fancy

Even when we fancy we have grown wiser, it is only, it may be, that new prejudices have displaced old ones.

We are too fond of our own will; we want to be doing what we fancy mighty things: but the great point is to do small things, when called to them, in a right spirit.

Benevolence is not in word and in tongue, but in deed and in truth. It is a business with men as they are, and with human life as drawn by the rough hand of experience. It is a duty which you must perform at the call of principle; though there be no voice of eloquence to give splendor to your exertions, and no music of poetry to lead your willing footsteps through the bowers of enchantment. It is not the impulse of high and ecstatic emotion. It is an exertion of principle. :You must go to the poor man’s cottage, though no verdure flourish around it, the gentleness of its murmurs. If you look for the romantic simplicity of fiction you will be disappointed; but it is your duty to persevere in spite of every discouragement. Benevolence is not merely a feeling but a principle; not a dream of rapture for the fancy to indulge in, but a business for the hand to execute.

Contempt of others is the truest symptom of a base and bad heart, while it suggests itself to the mean and the vile, and tickles their little fancy on every occasion, it never enters the great and good mind but on the strongest motives; nor is it then a welcome guest - affording only an uneasy sensation, and bringing always with it a mixture of concern and compassion.

We are more often frightened than hurt: our troubles spring more often from fancy than reality.

We deceive ourselves when we fancy that only weakness needs support. Strength needs it far more. A straw or a feather sustains itself long in the air.

There is no such thing as luck. It's a fancy name for being always at our duty, and so sure to be ready when good time comes.

People always fancy that we must become old to become wise; but, in truth, as years advance, it is hard to keep ourselves as wise as we were.

Poetry is like painting: one piece takes your fancy if you stand close to it, another if you keep at some distance.

The best way to come to truth being to examine things as really they are, and not to conclude they are as we fancy of ourselves, or have been taught by others to imagine.

Have you ever rightly considered what the mere ability to read means? That it is the key which admits us to the whole world of thought and fancy and imagination? to the company of the saint and sage, of the wisest and the wittiest at their wisest and wittiest moment? That it enables us to see with the keenest eyes, hear with the finest ears, and listen to the sweetest voices of all time? More than that, it annihilates time and space for us.

Great strides in human progress are being made by men who delve deeply into the imagination, then through the medium of hard work, bring fancy into reality.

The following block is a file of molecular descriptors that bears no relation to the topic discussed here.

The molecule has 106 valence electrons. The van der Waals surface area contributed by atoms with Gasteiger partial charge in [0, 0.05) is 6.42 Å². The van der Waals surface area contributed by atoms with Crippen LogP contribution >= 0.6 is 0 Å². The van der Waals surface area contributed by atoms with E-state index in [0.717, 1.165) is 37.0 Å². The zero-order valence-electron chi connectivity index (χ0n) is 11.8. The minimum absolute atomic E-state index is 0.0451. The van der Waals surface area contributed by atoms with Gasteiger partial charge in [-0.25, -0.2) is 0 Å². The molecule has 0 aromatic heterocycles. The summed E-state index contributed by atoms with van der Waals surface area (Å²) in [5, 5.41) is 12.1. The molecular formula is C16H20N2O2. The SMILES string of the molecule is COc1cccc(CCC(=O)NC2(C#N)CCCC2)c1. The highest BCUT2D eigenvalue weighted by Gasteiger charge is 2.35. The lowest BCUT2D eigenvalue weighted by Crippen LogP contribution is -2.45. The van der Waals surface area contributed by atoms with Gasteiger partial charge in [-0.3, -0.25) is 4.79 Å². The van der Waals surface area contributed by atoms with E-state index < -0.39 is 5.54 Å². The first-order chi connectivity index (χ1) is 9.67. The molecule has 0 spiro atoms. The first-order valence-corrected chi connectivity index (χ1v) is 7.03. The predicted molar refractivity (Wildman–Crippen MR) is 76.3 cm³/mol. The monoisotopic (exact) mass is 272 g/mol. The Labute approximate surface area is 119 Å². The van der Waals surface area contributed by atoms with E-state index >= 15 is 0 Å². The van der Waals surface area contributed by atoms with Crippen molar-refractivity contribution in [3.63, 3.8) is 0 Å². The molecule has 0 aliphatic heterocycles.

Our griefs, as well as our joys, owe their strongest colors to our imaginations. There is nothing so grievous to be borne that pondering upon it will not make it heavier; and there is no pleasure so vivid that the animation of fancy cannot enliven it.

How many persons fancy they have experience simply because they have grown old!

The wisest man is he who does not fancy that he is so at all.

You will find that the truth is often unpopular and the contest between agreeable fancy and disagreeable fact is unequal. For, in the vernacular, we Americans are suckers for good news.

You will find that the truth is often unpopular and the contest between agreeable fancy and disagreeable fact is unequal. For, in the vernacular, we Americans are suckers for good news.

You will find that the truth is often unpopular and the contest between agreeable fancy and disagreeable fact is unequal. For, in the vernacular, we Americans are suckers for good news.

True love begins when nothing is looked for in return. And if the habit of prayer is seen to be so important for teaching a man to love his fellow men, this is because no answer is given to his prayers. Your love is based on hatred when you wrap yourself up in a certain man or woman on whom you batten as a stock of food laid by and, like dogs snarling at teach other round their trough, you fall to hating anyone who casts even a glance at your repast. you call it love, this selfish appetite. No sooner is love bestowed on you than (even as in your false friendships) you convert this free gift into servitude and bondage and, from the very moment you are loved, you begin to fancy yourself wronged.

The young fancy that their follies are mistaken by the old for happiness; and the old fancy that their gravity is mistaken by the young for wisdom.